Res Dev Med Educ. 2023;12: 15.
doi: 10.34172/rdme.2023.33110
  Abstract View: 200
  PDF Download: 193

Original Research

Online medical teaching during COVID-19 lockdown: perceptions by the South-Indian Faculty

Pratima M. Bhutkar 1* ORCID logo, Suganthi Vajiravelu 2 ORCID logo, Milind V. Bhutkar 1 ORCID logo, Deepti Shastri 3 ORCID logo

1 Department of Physiology, Swamy Vivekanandha Medical College Hospital and Research Institute, Namakkal, Tamil Nadu 637205, India
2 Department of Physiology, Vinayaka Mission’s K.V. Medical College & Hospitals, Vinayaka Missions Research Foundation (DU), Salem, Tamil Nadu, India
3 Vinayaka Mission’s K.V. Medical College & Hospitals, Vinayaka Missions Research Foundation (DU), Salem, Tamil Nadu, India
*Corresponding Author: Pratima M. Bhutkar, Email: pratimab13@gmail.com


Background: The nationwide lockdown following the COVID-19 pandemic tremendously impacted the medical teaching-learning process. This study aimed to assess medical teachers’ perceptions about various aspects of online teaching-learning during the lockdown.

Methods: A survey questionnaire was developed using Google Forms and emailed to medical teachers in India. Responses were analyzed and their significance was assessed using a chi-square test with an alpha of 0.05.

Results: Out of 294 eligible responses, 70% belonged to deemed universities. 42.86% of teachers were preclinical, 23.81% paraclinical and 33.33% belonged to clinical subjects. Overall, 93.88% of faculty felt online teaching is time-consuming and 92.52% felt face-to-face classes are better. Almost 52% of faculties were reluctant to continue online classes after the lockdown. Approximately 53% of teachers believed that the maximum number of students would have utilized this facility, but still, a significant number of teachers were uncertain whether students would have benefited this activity. A significantly greater number of preclinical and paraclinical teachers conducted both theory and practical examinations as well as viva examinations, whereas clinical teachers primarily conducted theory examinations. Only 21.77% of teachers were satisfied with the conduct of examinations.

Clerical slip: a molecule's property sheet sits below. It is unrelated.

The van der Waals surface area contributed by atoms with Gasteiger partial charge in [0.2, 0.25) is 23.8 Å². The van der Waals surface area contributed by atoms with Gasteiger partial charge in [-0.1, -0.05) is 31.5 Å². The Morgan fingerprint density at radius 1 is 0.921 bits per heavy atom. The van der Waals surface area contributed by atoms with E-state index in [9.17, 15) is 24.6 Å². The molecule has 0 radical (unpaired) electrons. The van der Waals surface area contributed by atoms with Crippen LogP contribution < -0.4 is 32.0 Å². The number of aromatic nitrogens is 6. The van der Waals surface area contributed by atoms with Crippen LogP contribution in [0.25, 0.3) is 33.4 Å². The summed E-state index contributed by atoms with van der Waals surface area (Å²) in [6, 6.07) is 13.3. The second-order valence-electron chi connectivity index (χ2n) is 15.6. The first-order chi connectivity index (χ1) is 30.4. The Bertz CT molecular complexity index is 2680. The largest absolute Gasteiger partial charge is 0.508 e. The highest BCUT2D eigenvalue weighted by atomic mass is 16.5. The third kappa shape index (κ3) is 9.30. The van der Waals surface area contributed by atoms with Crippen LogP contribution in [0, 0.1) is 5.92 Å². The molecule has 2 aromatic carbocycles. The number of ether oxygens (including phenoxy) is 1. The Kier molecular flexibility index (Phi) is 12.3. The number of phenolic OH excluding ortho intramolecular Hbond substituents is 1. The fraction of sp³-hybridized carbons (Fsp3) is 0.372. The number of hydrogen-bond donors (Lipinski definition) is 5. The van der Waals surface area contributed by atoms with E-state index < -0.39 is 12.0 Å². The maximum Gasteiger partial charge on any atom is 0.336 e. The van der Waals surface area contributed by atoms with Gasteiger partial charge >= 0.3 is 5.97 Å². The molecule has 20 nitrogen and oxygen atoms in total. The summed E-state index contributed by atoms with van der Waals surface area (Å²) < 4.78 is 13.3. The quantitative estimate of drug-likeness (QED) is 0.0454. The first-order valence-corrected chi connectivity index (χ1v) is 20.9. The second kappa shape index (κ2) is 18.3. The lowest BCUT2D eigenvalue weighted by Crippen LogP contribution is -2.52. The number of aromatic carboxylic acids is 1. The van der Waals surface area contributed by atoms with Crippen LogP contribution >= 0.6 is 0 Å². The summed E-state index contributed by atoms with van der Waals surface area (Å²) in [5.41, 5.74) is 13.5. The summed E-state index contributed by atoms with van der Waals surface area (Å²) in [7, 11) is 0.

Conclusion: Medical teachers have adapted themselves to teaching online during the COVID-19 pandemic. Google Classroom was the most preferred platform and live synchronous classes were the most preferred choice for delivering the classes. Most of the faculty perceived that online teaching was time-consuming. They were skeptical about the active involvement of students in this process. Moreover, they felt that the reliability of online assessments needed improving.

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Submitted: 18 Apr 2023
Accepted: 20 Apr 2023
ePublished: 30 Oct 2023
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